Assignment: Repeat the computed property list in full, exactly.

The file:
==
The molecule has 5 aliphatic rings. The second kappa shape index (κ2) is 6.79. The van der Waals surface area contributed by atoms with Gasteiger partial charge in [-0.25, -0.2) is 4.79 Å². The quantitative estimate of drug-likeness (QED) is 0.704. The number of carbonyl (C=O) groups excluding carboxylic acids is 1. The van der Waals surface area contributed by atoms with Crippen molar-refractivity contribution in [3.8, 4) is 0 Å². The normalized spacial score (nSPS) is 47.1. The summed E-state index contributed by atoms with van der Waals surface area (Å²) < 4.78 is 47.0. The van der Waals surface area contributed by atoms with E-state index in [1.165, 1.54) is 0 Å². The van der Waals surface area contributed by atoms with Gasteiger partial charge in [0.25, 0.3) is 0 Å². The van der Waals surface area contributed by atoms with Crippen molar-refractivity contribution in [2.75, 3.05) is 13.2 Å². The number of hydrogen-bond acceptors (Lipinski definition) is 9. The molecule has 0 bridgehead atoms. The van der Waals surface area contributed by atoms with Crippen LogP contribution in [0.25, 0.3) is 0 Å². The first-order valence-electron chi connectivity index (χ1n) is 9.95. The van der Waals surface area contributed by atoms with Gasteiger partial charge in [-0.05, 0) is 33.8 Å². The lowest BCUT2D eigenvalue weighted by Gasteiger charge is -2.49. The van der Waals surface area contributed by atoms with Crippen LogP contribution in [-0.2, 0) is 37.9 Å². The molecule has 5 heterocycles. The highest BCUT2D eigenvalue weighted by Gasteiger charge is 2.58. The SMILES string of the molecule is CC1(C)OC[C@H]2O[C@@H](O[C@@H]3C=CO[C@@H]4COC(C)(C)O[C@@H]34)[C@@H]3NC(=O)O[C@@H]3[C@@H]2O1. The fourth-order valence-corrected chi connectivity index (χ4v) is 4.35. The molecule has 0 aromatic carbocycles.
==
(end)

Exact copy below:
The molecule has 5 aliphatic rings. The second kappa shape index (κ2) is 6.79. The van der Waals surface area contributed by atoms with Gasteiger partial charge in [-0.25, -0.2) is 4.79 Å². The quantitative estimate of drug-likeness (QED) is 0.704. The number of carbonyl (C=O) groups excluding carboxylic acids is 1. The van der Waals surface area contributed by atoms with Crippen molar-refractivity contribution in [3.8, 4) is 0 Å². The normalized spacial score (nSPS) is 47.1. The summed E-state index contributed by atoms with van der Waals surface area (Å²) < 4.78 is 47.0. The van der Waals surface area contributed by atoms with E-state index in [1.165, 1.54) is 0 Å². The van der Waals surface area contributed by atoms with Gasteiger partial charge in [0.25, 0.3) is 0 Å². The van der Waals surface area contributed by atoms with Crippen molar-refractivity contribution in [2.75, 3.05) is 13.2 Å². The number of hydrogen-bond acceptors (Lipinski definition) is 9. The molecule has 0 bridgehead atoms. The van der Waals surface area contributed by atoms with Crippen LogP contribution in [0.25, 0.3) is 0 Å². The first-order valence-electron chi connectivity index (χ1n) is 9.95. The van der Waals surface area contributed by atoms with Gasteiger partial charge in [-0.05, 0) is 33.8 Å². The lowest BCUT2D eigenvalue weighted by Gasteiger charge is -2.49. The van der Waals surface area contributed by atoms with Crippen LogP contribution in [-0.2, 0) is 37.9 Å². The molecule has 5 heterocycles. The highest BCUT2D eigenvalue weighted by Gasteiger charge is 2.58. The SMILES string of the molecule is CC1(C)OC[C@H]2O[C@@H](O[C@@H]3C=CO[C@@H]4COC(C)(C)O[C@@H]34)[C@@H]3NC(=O)O[C@@H]3[C@@H]2O1. The fourth-order valence-corrected chi connectivity index (χ4v) is 4.35. The molecule has 0 aromatic carbocycles.